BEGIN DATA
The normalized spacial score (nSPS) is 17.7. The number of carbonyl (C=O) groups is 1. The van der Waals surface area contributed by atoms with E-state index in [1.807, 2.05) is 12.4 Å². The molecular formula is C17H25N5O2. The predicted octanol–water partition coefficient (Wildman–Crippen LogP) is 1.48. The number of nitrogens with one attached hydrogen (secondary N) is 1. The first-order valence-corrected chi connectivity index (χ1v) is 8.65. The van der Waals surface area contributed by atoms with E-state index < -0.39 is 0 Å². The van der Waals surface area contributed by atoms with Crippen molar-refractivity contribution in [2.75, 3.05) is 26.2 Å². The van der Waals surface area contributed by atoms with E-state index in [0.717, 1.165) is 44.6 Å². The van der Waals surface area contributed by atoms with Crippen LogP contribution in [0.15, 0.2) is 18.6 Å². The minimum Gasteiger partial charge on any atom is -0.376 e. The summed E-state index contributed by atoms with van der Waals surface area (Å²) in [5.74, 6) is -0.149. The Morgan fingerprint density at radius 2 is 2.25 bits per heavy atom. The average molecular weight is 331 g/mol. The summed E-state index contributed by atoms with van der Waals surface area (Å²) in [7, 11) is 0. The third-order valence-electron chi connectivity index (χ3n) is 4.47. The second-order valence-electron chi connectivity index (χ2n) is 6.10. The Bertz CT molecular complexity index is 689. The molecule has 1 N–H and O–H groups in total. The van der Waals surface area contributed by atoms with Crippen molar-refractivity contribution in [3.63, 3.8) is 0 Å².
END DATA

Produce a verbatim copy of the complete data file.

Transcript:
The normalized spacial score (nSPS) is 17.7. The number of carbonyl (C=O) groups is 1. The van der Waals surface area contributed by atoms with E-state index in [1.807, 2.05) is 12.4 Å². The molecular formula is C17H25N5O2. The predicted octanol–water partition coefficient (Wildman–Crippen LogP) is 1.48. The number of nitrogens with one attached hydrogen (secondary N) is 1. The first-order valence-corrected chi connectivity index (χ1v) is 8.65. The van der Waals surface area contributed by atoms with E-state index < -0.39 is 0 Å². The van der Waals surface area contributed by atoms with Crippen molar-refractivity contribution in [2.75, 3.05) is 26.2 Å². The van der Waals surface area contributed by atoms with E-state index in [0.717, 1.165) is 44.6 Å². The van der Waals surface area contributed by atoms with Crippen LogP contribution in [0.15, 0.2) is 18.6 Å². The minimum Gasteiger partial charge on any atom is -0.376 e. The summed E-state index contributed by atoms with van der Waals surface area (Å²) in [5.74, 6) is -0.149. The Morgan fingerprint density at radius 2 is 2.25 bits per heavy atom. The average molecular weight is 331 g/mol. The summed E-state index contributed by atoms with van der Waals surface area (Å²) in [7, 11) is 0. The third-order valence-electron chi connectivity index (χ3n) is 4.47. The second-order valence-electron chi connectivity index (χ2n) is 6.10. The Bertz CT molecular complexity index is 689. The molecule has 1 N–H and O–H groups in total. The van der Waals surface area contributed by atoms with Crippen molar-refractivity contribution in [3.63, 3.8) is 0 Å².